Kensington’s page about the book

Buy from Amazon

How to get your chance to win an ARC (Advanced Reading Copy) of According to Jane

Leave a comment to this post in which you tell me what advice you wish you could get from Jane. Like, say, should I wear the pelisse or the spencer? Or maybe, does this carriage dress make me look fat?

If you don’t leave me a way to contact you if you win, then you must commit to checking back on our about Monday, October 5 to see if you’ve won.

Easy! Go forth and enter.


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8 Responses to “Interview With Author Marilyn Brant – CONTEST!”

  1. Angie says:


    I would like your honest opinion: what do you make of Pride and Prejudice and Zombies or Mr. Darcy as a vampire? I say strange, indeed.


  2. Marilyn Brant says:

    LOL, Angie! I love your questions :).

    And, Carolyn, thanks so much for hosting me! It's a thrill to be here!!

  3. RKCharron says:

    Hi 🙂
    Thank you for the terrific interview Marilyn Brant, and thank you for sharing. I noted you read a wide range of books & didn't limit yourself to any genre. Did that help in your writing? I loved the wisdom and the humor in this interview.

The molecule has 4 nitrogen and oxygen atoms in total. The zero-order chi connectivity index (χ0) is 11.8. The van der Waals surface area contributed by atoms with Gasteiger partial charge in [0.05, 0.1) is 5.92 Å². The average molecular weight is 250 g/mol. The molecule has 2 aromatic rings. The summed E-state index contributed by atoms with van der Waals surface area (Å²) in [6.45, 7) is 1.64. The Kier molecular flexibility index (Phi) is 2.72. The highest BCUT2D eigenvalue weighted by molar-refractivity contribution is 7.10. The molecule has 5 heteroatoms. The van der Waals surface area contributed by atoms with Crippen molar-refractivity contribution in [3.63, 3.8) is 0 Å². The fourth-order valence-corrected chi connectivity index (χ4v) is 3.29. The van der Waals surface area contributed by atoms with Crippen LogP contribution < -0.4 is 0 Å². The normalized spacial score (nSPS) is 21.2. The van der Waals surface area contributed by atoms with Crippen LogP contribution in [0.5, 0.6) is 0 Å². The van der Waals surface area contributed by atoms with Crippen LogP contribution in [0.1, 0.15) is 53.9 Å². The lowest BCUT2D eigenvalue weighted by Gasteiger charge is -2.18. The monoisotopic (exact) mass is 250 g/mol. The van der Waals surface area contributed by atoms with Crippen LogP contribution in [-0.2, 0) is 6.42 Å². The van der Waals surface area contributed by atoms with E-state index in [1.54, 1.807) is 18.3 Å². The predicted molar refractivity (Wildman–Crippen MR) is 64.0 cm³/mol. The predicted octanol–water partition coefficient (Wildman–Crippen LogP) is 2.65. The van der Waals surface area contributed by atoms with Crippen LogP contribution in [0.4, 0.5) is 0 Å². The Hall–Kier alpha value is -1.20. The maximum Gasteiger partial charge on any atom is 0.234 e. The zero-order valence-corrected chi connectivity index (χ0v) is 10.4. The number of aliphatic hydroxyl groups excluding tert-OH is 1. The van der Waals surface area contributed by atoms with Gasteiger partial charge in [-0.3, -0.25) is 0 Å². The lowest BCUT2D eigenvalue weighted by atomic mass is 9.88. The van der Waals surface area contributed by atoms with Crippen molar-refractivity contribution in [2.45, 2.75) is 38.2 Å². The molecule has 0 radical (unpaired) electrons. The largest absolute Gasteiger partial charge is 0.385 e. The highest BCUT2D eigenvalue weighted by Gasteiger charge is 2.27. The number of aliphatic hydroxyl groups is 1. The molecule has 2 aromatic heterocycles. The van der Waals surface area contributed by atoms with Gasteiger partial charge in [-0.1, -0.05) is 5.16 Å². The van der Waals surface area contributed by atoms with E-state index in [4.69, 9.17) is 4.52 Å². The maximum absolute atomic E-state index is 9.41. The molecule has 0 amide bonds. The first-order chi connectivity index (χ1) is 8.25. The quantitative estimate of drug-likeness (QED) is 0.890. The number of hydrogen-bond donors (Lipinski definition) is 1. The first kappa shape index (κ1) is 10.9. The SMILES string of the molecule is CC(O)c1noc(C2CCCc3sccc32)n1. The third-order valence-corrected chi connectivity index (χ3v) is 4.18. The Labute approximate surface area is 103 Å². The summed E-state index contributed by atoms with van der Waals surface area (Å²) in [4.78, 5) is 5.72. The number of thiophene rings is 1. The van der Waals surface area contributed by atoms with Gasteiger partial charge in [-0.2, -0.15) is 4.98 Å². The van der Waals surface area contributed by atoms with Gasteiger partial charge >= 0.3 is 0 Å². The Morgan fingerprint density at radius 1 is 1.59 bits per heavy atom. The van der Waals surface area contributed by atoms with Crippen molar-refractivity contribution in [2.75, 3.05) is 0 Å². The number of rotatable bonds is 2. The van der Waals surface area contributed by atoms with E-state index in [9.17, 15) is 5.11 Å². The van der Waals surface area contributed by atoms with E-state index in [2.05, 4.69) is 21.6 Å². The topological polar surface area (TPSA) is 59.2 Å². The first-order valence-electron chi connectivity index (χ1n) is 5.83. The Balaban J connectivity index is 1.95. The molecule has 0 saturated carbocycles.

Thanks again,
    PS – Email's in my Blogger profile.

  4. Marilyn Brant says:

    RKCharron~thank you for your comments! I'm so glad you enjoyed the interview. In answer to your question, I think reading in multiple genres was a HUGE help for me with writing. I found there were elements I loved from lots of different types of stories (women's fiction, humor, romance, light paranormals), and I think I was able to combine them more originally than I may have otherwise simply because they were *all* a part of me and my reading background. I got to choose my favorite favorite parts to mix together :).

  5. SuzyQ1955 says:

    Marilyn my baby girl is now 16 and I have stressed the importance since she was six of how she must continue read to expand her horizons. Now a honor junior student is studing Am, Lit. and I am excited to read how you weave the past with the present. Perhaps Kathryn will now learn to love the classics as I do and not think of them of history with no connections with her current life life.

  6. Jacqueline C. says:

    Great interview!

    I would like to know if Jane has any timeless advice on courting.

  7. SuzyQ1955 says:

    Marilyn I hope you intend on weaving another literary character into your books. The job you did with Jane was amazing!

  8. Kristi says:

    No need to enter me – just finished this book and loved it! I should have a review up by tomorrow myself. Highly recommend it!